Matos, José (Maria) Mendes Ribeiro Norton de (b. March 23, 1867, Ponte de Lima, Portugal - d. Jan. 2, 1955, Lisbon, Portugal), governor-general of Angola (1912-15, 1921-23) and war minister of Portugal (1915-17).

Matos (Páez), Manuel Antonio (b. Jan. 8, 1847, Puerto Cabello, Carabobo state, Venezuela - d. May 27, 1929, Paris, France), foreign minister of Venezuela (1910-12).

Matos, Valdir Raupp de (b. Aug. 24, 1955, São João do Sul, Santa Catarina, Brazil), governor of Rondônia (1995-99).

Matos Azócar, Luis Raúl (b. 1945?), finance minister of Venezuela (1995-98).


Matovic, Igor (b. May 11, 1973, Trnava, Slovakia), prime minister (2020-21) and finance minister and a deputy prime minister (2021-22) of Slovakia.

Matovnikov, Aleksandr (Anatolyevich) (b. Sept. 19, 1965, Moscow, Russian S.F.S.R.), plenipotentiary of the president in Severo-Kavkazsky federal district (2018-20).

Matsch, Franz (b. Jan. 24, 1899, Vienna, Austria - d. July 26, 1973, Vienna), Austrian diplomat. He was permanent representative to the United Nations (1956-64).

Matsebula, Mhlangano Stephen (b. July 16, 1925, Maphalaleni, Swaziland [now Eswatini] - d. January 2015), foreign minister of Swaziland (1972-79). He was also minister of labour and public service (1983-86) and natural resources, land utilization, and energy (acting, 1987).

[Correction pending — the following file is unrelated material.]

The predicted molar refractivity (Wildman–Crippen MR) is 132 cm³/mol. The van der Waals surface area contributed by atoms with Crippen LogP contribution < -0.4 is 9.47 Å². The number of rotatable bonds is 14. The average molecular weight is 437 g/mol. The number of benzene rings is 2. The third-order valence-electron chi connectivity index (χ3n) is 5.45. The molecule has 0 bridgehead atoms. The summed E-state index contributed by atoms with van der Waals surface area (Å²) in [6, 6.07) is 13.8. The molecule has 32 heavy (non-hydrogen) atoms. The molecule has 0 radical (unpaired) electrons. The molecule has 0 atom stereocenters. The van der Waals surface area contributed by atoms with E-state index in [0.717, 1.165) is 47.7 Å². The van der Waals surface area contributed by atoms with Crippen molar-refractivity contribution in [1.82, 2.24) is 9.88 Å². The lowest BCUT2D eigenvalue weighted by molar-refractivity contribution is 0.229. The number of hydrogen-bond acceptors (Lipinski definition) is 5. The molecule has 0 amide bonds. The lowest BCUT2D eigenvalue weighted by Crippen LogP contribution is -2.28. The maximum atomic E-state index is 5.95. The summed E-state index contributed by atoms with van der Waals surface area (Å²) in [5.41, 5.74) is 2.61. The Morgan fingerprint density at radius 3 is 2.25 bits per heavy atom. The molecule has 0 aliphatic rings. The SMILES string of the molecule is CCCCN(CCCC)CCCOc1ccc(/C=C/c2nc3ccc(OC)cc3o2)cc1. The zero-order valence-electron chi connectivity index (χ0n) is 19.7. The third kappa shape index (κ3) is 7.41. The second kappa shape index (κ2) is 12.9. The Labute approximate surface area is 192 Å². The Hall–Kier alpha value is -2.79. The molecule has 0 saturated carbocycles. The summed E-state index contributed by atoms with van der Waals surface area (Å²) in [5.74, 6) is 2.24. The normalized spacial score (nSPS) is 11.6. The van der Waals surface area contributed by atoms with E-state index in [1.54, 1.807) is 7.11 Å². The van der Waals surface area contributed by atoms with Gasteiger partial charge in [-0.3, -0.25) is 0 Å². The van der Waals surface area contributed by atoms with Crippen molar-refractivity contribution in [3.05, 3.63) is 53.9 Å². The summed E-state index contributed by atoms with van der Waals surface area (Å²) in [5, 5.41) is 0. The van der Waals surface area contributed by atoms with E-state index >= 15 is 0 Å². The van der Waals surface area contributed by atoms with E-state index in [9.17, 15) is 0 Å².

Matsepe-Casaburri, Ivy (Florence), née Matsepe (b. Sept. 18, 1937, Kroonstad, Orange Free State [now Free State], South Africa - d. April 6, 2009, Pretoria, South Africa), premier of the Free State (1996-99). From 1999 to her death she was communications minister of South Africa. In 2008 she was acting president for part of a day after Thabo Mbeki left office and before Kgalema Motlanthe was elected.

Matsheka, Thapelo (Clayton), finance minister of Botswana (2019-21). He has also been minister of infrastructure and housing development (2021- ).

Matskevich, Vladimir (Vladimirovich) (b. Dec. 14 [Dec. 1, O.S.], 1909, Privolnoye village, Russia [now in Zaporizhzhya oblast, Ukraine] - d. Nov. 7, 1998, Moscow, Russia), Soviet politician. He was minister of livestock (1947) and agriculture (1949-50) and first deputy premier (1950-52) of the Ukrainian S.S.R., Soviet minister of agriculture (1955-60, 1965-73) and a deputy premier (1956), chairman of the Executive Committee of Tselinny kray (1961-65), and ambassador to Czechoslovakia (1973-80).

Matsuda, Masahisa, in full (from 1914) Danshaku (Baron) Masahisa Matsuda (b. May 17 [April 12, lunar calendar], 1845, Hizen province [in present Saga prefecture], Japan - d. March 4, 1914, Tokyo, Japan), finance minister of Japan (1898, 1908). He was also minister of education (1900-01) and justice (1906-08, 1911-12, 1913) and speaker of the House of Representatives (1904-06).

Matsudaira, Koto (b. Feb. 5, 1903, Tokyo, Japan - d. 1994), Japanese diplomat. He was ambassador to Canada (1954-57) and India (1961-65) and permanent representative to the United Nations (1957-61).